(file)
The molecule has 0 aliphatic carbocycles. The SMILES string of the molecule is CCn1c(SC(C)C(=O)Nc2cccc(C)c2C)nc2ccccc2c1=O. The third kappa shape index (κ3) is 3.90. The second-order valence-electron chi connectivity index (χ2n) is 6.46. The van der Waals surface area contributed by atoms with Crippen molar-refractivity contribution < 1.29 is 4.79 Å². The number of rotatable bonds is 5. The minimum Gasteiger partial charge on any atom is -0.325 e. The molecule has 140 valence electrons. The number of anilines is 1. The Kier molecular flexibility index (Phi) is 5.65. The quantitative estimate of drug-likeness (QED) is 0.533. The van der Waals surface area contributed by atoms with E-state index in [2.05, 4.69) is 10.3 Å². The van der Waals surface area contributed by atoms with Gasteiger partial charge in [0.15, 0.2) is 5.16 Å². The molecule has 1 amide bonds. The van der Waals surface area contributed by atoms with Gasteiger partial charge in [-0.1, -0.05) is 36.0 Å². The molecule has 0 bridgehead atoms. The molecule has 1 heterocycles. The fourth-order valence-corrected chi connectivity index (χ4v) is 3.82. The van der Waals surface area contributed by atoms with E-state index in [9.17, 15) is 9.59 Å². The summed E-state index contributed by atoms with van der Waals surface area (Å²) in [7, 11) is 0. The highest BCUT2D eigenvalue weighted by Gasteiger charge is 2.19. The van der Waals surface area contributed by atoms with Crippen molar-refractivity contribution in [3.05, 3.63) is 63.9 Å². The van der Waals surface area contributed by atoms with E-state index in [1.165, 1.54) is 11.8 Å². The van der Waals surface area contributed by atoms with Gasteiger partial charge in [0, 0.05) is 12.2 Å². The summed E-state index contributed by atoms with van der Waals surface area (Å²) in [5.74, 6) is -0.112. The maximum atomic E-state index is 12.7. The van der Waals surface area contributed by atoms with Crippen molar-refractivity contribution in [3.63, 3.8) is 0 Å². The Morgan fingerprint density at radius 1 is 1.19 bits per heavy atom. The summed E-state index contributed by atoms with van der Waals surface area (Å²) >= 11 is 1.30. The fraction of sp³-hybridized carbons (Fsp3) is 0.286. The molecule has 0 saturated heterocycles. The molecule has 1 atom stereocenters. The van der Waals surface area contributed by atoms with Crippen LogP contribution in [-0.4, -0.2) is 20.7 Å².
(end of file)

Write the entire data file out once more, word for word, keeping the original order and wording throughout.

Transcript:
The molecule has 0 aliphatic carbocycles. The SMILES string of the molecule is CCn1c(SC(C)C(=O)Nc2cccc(C)c2C)nc2ccccc2c1=O. The third kappa shape index (κ3) is 3.90. The second-order valence-electron chi connectivity index (χ2n) is 6.46. The van der Waals surface area contributed by atoms with Crippen molar-refractivity contribution < 1.29 is 4.79 Å². The number of rotatable bonds is 5. The minimum Gasteiger partial charge on any atom is -0.325 e. The molecule has 140 valence electrons. The number of anilines is 1. The Kier molecular flexibility index (Phi) is 5.65. The quantitative estimate of drug-likeness (QED) is 0.533. The van der Waals surface area contributed by atoms with E-state index in [2.05, 4.69) is 10.3 Å². The van der Waals surface area contributed by atoms with Gasteiger partial charge in [0.15, 0.2) is 5.16 Å². The molecule has 1 amide bonds. The van der Waals surface area contributed by atoms with Gasteiger partial charge in [-0.1, -0.05) is 36.0 Å². The molecule has 0 bridgehead atoms. The molecule has 1 heterocycles. The fourth-order valence-corrected chi connectivity index (χ4v) is 3.82. The van der Waals surface area contributed by atoms with E-state index in [9.17, 15) is 9.59 Å². The summed E-state index contributed by atoms with van der Waals surface area (Å²) in [7, 11) is 0. The highest BCUT2D eigenvalue weighted by Gasteiger charge is 2.19. The van der Waals surface area contributed by atoms with Crippen molar-refractivity contribution in [3.05, 3.63) is 63.9 Å². The van der Waals surface area contributed by atoms with E-state index in [1.165, 1.54) is 11.8 Å². The van der Waals surface area contributed by atoms with Gasteiger partial charge in [0, 0.05) is 12.2 Å². The summed E-state index contributed by atoms with van der Waals surface area (Å²) in [5.74, 6) is -0.112. The maximum atomic E-state index is 12.7. The van der Waals surface area contributed by atoms with Crippen molar-refractivity contribution in [3.63, 3.8) is 0 Å². The Morgan fingerprint density at radius 1 is 1.19 bits per heavy atom. The summed E-state index contributed by atoms with van der Waals surface area (Å²) >= 11 is 1.30. The fraction of sp³-hybridized carbons (Fsp3) is 0.286. The molecule has 0 saturated heterocycles. The molecule has 1 atom stereocenters. The van der Waals surface area contributed by atoms with Crippen LogP contribution in [-0.4, -0.2) is 20.7 Å².